The Horror

a pair of theaters accretes in the drips and leaks that constitute the vicissitudes of live theater, the play between the script and its deviations.  

in this waking nightmare, the mechanics of the fly tower serve both as the means through which the one theater leaks into its other as well as the infrastructure that disciplines that leakage.

the larger host theater funnels its audience into a uniform orientation to the proscenium frame of the stage. the captive audience is received at its end by the fly tower.

the second viral theater propagates in the extended scaffolding of the fly tower that wraps the terminus of the host theater.

sharing a fixed stage, the two theaters operate entangled in degrees of disclosure and interference. this spectrum manifests in four potential configurations.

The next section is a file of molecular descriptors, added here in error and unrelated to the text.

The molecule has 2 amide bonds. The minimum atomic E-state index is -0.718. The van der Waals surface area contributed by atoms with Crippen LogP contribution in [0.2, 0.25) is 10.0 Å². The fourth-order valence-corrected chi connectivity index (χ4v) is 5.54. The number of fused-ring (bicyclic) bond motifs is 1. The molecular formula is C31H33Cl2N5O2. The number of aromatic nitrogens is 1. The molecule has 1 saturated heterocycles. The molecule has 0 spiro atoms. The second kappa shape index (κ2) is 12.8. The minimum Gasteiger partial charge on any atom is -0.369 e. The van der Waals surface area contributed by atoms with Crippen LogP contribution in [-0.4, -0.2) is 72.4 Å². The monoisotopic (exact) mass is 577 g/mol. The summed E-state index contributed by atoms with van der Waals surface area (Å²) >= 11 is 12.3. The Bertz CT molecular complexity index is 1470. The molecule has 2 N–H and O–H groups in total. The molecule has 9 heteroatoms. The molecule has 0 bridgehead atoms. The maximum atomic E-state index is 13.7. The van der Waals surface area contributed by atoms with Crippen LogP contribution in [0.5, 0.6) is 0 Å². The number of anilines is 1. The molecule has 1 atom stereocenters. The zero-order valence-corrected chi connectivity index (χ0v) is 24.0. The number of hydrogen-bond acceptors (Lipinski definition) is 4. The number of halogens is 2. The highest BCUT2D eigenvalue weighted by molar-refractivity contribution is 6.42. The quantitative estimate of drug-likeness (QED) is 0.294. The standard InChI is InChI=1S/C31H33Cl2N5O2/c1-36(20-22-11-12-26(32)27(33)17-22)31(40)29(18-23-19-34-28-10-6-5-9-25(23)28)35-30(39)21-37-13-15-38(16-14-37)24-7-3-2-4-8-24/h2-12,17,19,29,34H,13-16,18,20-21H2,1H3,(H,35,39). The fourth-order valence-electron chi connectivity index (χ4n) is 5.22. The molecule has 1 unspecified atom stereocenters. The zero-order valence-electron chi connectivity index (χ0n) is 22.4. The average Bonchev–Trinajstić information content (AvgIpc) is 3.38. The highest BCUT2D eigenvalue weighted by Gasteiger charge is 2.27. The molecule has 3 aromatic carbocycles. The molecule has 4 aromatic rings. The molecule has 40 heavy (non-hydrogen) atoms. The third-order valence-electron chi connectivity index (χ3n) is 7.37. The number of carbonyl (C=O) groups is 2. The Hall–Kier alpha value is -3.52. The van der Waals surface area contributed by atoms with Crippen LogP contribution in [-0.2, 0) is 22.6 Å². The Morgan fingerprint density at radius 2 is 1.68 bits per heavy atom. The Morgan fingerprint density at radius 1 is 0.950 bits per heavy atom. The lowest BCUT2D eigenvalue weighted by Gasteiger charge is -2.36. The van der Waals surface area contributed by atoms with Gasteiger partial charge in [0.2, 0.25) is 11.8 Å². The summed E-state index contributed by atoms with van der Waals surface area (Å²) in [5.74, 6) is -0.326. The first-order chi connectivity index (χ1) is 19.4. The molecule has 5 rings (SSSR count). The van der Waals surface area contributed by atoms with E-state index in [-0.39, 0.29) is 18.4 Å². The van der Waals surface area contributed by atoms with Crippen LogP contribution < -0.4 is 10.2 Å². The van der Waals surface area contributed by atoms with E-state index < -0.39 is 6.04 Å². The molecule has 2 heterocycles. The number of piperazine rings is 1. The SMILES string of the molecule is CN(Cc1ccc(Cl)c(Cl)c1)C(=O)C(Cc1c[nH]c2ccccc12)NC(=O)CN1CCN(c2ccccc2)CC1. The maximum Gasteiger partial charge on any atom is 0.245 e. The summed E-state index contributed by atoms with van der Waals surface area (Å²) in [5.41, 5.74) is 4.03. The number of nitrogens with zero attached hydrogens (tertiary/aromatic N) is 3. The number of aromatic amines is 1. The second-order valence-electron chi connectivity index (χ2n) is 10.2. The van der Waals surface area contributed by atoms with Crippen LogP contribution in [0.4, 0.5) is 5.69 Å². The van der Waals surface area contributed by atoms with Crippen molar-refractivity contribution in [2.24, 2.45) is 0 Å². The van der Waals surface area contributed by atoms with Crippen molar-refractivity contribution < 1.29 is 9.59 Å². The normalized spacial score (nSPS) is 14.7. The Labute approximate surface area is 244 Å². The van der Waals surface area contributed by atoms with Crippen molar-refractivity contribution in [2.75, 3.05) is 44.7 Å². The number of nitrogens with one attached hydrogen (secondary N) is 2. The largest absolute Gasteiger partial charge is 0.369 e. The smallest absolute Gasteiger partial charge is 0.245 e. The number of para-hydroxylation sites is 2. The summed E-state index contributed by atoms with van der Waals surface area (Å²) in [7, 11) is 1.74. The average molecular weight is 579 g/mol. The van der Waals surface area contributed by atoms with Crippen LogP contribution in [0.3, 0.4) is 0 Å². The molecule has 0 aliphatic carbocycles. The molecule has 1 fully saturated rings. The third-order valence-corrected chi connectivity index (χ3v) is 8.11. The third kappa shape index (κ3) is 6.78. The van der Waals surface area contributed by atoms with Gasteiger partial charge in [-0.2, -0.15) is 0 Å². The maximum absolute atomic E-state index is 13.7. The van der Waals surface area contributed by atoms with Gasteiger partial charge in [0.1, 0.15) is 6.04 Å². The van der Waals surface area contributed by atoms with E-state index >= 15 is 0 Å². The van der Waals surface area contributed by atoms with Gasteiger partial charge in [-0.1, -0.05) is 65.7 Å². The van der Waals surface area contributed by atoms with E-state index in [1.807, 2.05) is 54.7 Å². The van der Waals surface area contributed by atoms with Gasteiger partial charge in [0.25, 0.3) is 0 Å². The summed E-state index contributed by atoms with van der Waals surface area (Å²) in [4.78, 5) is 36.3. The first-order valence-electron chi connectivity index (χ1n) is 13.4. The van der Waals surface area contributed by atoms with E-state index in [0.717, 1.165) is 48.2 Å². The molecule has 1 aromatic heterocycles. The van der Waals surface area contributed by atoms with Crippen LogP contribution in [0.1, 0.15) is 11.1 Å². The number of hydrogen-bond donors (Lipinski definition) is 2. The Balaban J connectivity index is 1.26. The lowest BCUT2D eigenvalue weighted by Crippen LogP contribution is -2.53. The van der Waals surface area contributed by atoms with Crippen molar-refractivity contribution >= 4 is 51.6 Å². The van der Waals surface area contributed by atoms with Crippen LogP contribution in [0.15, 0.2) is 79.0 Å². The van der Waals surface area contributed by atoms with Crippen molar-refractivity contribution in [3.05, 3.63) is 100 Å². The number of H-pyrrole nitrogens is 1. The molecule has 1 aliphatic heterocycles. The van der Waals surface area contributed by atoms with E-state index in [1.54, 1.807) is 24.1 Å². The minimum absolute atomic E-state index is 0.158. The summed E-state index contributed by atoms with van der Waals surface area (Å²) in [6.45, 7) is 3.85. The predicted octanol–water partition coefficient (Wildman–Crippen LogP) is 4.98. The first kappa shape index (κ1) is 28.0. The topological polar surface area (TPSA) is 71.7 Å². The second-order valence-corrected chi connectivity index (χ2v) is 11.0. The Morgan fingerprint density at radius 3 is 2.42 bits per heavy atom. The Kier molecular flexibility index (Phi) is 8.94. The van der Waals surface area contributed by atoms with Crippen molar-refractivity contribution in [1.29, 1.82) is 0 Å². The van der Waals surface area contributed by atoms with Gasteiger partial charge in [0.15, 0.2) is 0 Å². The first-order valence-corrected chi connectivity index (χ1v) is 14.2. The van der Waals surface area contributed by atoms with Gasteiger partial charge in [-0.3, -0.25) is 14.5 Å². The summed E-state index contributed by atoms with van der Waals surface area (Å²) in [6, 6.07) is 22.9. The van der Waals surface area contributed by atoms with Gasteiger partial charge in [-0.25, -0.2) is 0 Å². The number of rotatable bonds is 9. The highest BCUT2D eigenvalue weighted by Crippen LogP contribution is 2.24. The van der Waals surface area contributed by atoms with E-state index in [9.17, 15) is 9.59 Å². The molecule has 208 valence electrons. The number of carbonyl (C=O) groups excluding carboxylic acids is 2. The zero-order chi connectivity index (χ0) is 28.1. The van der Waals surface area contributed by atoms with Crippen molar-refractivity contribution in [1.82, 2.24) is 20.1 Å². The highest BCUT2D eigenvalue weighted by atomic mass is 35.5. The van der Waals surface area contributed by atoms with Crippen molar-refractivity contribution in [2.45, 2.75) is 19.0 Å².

in the first, the host theater is active, the viral dormant and out of sight, resting in the ether of the fly tower, awaiting its ascendence.

in the second, the viral theater usurps the stage, its seating blocking the performance’s bond to the captive host audience.

in the third, the host and viral theaters are both active, sharing the stage. the viral audience seating rests as an extension of the host.

in the final format, both audiences face the stage but without an explicit awareness of the other’s presence. the viral audience lurks on the periphery.